Alltech has supported DCU for a number of years. Could you tell us why Alltech decided to partner with DCU and what it is about DCU as a university that stood out to Alltech?
Alltech has had links with DCU since we opened our Bioscience Centre in Dunboyne in 1999. We would have originally taken on interns as part of the INTRA integrated work placement programme. I myself had a work placement with Alltech in 1993 as part of my degree and then received a scholarship to complete a PhD with them after, so I have seen first-hand the positive opportunities which can open up from professional internships.
When we expanded our facility in 2011, we wanted to include cell culture capabilities and approached the National Institute for Cellular Biotechnology (NICB) at DCU to help us develop this, as we knew how well established they were in the field. This further developed our relationship with the university. Along with this, we have continued to maintain and establish connections with different researchers in numerous departments, so our partnership with DCU now has a great reach. All along, we have ensured to continue support for Masters and PhD students and have now seen a number come through the collaborative process between DCU and Alltech. We have always had a great rapport with DCU as they are so easy to work with and very industry friendly.
Alltech supports the Access Programme in DCU, which helps to level the playing field for all young people who have the ambition to attend university, no matter what their background. Does equality play an important role at Alltech?
Certainly, as an organisation, we pride ourselves on this being one of our main pillars. The founder of Alltech, Dr. Pearse Lyons was always a strong believer in education for all, regardless of background or circumstance. Providing financial help and the access to research funding and labs is of the utmost importance to us. We aim to work towards the United Nations Sustainable Development Goal in the area of education and equality and ensure that no one is left behind in this sense.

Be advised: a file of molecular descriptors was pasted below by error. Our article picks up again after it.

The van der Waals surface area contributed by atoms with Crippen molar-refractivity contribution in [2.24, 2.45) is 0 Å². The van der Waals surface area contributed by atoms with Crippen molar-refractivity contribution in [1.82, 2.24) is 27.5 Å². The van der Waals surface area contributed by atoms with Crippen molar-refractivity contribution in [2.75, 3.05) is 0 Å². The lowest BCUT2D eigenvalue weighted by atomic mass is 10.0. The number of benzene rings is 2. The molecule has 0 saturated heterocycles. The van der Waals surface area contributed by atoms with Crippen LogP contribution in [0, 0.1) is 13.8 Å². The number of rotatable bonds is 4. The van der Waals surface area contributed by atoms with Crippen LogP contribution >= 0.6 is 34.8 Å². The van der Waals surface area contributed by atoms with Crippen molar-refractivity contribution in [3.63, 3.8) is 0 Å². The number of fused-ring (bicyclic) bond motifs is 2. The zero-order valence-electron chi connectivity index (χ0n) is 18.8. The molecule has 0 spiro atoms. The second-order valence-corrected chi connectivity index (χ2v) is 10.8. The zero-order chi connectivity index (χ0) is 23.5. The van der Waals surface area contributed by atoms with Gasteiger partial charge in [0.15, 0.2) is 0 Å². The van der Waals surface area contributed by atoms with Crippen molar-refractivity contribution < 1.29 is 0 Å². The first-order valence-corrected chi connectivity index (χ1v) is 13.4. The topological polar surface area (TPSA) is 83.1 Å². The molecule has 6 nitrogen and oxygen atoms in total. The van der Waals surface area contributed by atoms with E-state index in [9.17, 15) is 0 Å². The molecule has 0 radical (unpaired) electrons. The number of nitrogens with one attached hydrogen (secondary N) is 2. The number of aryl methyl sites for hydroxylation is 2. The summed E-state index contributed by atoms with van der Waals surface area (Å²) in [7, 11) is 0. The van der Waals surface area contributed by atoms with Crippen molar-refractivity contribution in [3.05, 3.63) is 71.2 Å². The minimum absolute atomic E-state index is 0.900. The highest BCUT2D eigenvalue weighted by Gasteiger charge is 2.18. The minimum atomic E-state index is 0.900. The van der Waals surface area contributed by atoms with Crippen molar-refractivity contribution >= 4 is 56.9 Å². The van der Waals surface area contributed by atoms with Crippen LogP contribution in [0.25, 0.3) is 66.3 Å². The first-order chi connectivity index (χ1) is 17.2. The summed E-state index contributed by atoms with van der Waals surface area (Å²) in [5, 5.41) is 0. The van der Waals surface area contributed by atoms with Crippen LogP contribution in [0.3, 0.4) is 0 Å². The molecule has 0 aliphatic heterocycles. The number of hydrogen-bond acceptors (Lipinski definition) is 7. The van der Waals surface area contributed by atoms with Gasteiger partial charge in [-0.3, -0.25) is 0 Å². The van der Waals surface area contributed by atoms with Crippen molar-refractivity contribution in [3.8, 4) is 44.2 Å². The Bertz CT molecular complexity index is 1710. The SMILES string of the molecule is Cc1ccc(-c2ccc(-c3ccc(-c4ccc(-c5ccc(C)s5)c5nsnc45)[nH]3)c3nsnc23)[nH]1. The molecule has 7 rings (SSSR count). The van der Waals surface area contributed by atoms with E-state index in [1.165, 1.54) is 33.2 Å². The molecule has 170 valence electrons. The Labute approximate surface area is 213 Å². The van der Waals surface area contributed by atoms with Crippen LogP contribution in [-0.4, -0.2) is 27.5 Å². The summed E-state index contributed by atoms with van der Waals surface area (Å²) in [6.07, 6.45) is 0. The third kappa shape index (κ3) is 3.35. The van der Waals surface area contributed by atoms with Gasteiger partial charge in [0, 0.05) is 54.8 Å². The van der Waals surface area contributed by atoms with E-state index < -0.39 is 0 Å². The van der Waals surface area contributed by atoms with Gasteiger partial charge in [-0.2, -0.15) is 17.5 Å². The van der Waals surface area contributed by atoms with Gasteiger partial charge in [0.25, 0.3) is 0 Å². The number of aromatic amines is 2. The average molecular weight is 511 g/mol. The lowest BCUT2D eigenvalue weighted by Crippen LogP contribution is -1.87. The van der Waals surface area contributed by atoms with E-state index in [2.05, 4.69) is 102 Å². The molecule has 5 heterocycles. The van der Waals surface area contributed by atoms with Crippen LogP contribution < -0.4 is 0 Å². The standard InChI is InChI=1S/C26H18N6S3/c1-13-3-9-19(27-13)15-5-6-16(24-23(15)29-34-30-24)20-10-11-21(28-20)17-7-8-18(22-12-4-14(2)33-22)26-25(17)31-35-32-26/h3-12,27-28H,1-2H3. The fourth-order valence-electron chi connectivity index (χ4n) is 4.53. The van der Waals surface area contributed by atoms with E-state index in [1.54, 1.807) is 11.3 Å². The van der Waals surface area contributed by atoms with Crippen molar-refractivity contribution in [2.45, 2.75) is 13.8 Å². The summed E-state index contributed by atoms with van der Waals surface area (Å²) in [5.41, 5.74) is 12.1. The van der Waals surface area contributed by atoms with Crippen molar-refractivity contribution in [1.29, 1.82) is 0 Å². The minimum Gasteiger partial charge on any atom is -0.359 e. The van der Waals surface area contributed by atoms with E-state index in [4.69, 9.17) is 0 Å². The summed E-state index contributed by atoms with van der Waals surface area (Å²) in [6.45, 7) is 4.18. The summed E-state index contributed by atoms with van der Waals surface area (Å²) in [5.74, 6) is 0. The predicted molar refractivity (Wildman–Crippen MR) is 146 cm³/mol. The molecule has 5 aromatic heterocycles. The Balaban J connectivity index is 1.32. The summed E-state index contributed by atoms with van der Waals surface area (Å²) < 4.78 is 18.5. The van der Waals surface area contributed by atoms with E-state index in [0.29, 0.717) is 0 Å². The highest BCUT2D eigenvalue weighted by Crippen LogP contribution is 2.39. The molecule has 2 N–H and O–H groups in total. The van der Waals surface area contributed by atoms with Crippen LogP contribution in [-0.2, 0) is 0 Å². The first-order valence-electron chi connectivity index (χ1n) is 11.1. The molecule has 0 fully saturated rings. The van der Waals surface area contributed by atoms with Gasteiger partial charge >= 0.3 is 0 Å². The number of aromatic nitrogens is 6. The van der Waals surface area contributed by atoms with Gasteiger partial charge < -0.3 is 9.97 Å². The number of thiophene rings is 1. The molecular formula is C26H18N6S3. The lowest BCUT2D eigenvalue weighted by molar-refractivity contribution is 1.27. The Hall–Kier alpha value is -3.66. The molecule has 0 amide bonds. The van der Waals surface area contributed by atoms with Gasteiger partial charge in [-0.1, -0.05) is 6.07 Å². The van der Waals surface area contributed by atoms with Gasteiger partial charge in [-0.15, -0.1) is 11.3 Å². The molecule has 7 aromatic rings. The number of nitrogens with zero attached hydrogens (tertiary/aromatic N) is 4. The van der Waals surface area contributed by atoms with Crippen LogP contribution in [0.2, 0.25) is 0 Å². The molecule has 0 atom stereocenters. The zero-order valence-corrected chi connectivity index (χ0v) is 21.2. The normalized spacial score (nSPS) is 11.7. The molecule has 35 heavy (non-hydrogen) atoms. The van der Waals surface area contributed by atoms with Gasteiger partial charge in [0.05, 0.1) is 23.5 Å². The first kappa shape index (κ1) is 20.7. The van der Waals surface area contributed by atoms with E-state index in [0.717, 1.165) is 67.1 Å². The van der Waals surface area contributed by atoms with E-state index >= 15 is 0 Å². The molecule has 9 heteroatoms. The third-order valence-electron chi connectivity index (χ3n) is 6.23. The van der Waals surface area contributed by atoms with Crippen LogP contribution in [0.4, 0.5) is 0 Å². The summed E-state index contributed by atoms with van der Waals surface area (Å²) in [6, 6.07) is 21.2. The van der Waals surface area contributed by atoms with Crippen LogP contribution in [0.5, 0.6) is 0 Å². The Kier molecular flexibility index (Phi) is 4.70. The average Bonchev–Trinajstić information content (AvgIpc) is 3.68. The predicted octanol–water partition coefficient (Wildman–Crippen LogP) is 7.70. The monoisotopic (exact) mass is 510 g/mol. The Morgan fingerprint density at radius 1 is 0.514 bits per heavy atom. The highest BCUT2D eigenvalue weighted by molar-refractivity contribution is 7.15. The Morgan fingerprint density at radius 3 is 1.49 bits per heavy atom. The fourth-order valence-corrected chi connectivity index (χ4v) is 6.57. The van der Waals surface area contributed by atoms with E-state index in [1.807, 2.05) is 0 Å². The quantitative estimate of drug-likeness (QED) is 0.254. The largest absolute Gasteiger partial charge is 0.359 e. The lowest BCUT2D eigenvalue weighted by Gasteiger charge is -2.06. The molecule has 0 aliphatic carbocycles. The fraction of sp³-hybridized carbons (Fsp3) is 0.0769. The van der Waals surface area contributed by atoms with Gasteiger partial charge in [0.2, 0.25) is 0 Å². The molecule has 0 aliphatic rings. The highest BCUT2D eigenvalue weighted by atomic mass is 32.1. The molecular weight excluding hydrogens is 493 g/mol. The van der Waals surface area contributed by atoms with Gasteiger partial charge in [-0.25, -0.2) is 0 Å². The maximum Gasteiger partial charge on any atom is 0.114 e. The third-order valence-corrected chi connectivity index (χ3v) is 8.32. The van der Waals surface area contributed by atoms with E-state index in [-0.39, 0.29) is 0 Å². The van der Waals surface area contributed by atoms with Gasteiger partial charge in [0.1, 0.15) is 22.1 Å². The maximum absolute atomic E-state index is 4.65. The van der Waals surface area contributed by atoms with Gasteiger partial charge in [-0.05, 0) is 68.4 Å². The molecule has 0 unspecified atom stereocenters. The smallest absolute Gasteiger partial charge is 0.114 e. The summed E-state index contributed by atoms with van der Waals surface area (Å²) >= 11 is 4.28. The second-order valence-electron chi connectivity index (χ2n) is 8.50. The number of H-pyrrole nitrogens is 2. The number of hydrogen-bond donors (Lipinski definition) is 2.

When it came to the Access Programme, it was very clearly a system that aligned with what we, as an organisation believe in. We got to know more about the Access Programme when we looked to take on more interns. DCU was a great place to start as we had such a positive experience with the INTRA students.
“One of our own senior members of the research team in Dunboyne, Helen Smith, interned with us and came through the Access Programme. From this, we could see that giving Access students a chance could really benefit us as a business also.”
Alltech have supported the DCU Access to the Workplace Programme since it began in 2019. What encouraged you to back this programme?
As I mentioned, we had seen the benefits of taking on students as interns and to give someone a chance to partake in a professional internship who would not have attained it otherwise, was something we could fully get behind from the get go. For us, having people work with us from different backgrounds really drives creativity and innovation amongst the team. Different ways of thinking are important for any organisation and for us this also works incredibly well from a research point of view.
Being inclusive when it comes to education and indeed overall is something we really value here. Over the last ten years, we have seen a surge in the number of females working in STEM and we work towards equality in this way also. Taking on interns through the Access to the Workplace Programme is something we plan to continue to do as we maintain the company ethos, education for all.